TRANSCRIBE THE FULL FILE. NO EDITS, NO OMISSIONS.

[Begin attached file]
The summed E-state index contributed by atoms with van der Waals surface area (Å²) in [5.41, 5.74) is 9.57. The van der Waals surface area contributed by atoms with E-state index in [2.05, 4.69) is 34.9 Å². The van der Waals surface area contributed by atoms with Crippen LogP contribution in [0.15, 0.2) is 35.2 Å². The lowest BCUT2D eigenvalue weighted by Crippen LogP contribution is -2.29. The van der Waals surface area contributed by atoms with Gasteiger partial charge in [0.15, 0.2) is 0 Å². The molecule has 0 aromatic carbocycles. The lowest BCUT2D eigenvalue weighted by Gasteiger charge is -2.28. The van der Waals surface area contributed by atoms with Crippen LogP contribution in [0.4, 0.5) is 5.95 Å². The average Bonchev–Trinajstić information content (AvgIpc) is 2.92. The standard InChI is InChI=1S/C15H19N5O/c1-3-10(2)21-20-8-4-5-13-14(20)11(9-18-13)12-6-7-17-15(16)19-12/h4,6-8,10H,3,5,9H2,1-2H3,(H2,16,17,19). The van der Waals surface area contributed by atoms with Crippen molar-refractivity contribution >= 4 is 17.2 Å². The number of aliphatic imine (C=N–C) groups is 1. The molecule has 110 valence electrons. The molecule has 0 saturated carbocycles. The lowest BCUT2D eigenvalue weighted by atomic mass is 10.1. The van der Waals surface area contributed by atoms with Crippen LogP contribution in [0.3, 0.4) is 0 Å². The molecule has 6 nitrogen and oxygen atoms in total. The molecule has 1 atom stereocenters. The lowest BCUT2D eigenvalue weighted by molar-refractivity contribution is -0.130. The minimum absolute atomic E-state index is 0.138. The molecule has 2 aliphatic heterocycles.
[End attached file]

The summed E-state index contributed by atoms with van der Waals surface area (Å²) in [5.41, 5.74) is 9.57. The van der Waals surface area contributed by atoms with E-state index in [2.05, 4.69) is 34.9 Å². The van der Waals surface area contributed by atoms with Crippen LogP contribution in [0.15, 0.2) is 35.2 Å². The lowest BCUT2D eigenvalue weighted by Crippen LogP contribution is -2.29. The van der Waals surface area contributed by atoms with Gasteiger partial charge in [0.15, 0.2) is 0 Å². The molecule has 0 aromatic carbocycles. The lowest BCUT2D eigenvalue weighted by Gasteiger charge is -2.28. The van der Waals surface area contributed by atoms with Crippen LogP contribution in [0.4, 0.5) is 5.95 Å². The average Bonchev–Trinajstić information content (AvgIpc) is 2.92. The standard InChI is InChI=1S/C15H19N5O/c1-3-10(2)21-20-8-4-5-13-14(20)11(9-18-13)12-6-7-17-15(16)19-12/h4,6-8,10H,3,5,9H2,1-2H3,(H2,16,17,19). The van der Waals surface area contributed by atoms with Crippen molar-refractivity contribution >= 4 is 17.2 Å². The number of aliphatic imine (C=N–C) groups is 1. The molecule has 110 valence electrons. The molecule has 0 saturated carbocycles. The lowest BCUT2D eigenvalue weighted by atomic mass is 10.1. The van der Waals surface area contributed by atoms with Crippen LogP contribution in [0.3, 0.4) is 0 Å². The molecule has 6 nitrogen and oxygen atoms in total. The molecule has 1 atom stereocenters. The lowest BCUT2D eigenvalue weighted by molar-refractivity contribution is -0.130. The minimum absolute atomic E-state index is 0.138. The molecule has 2 aliphatic heterocycles.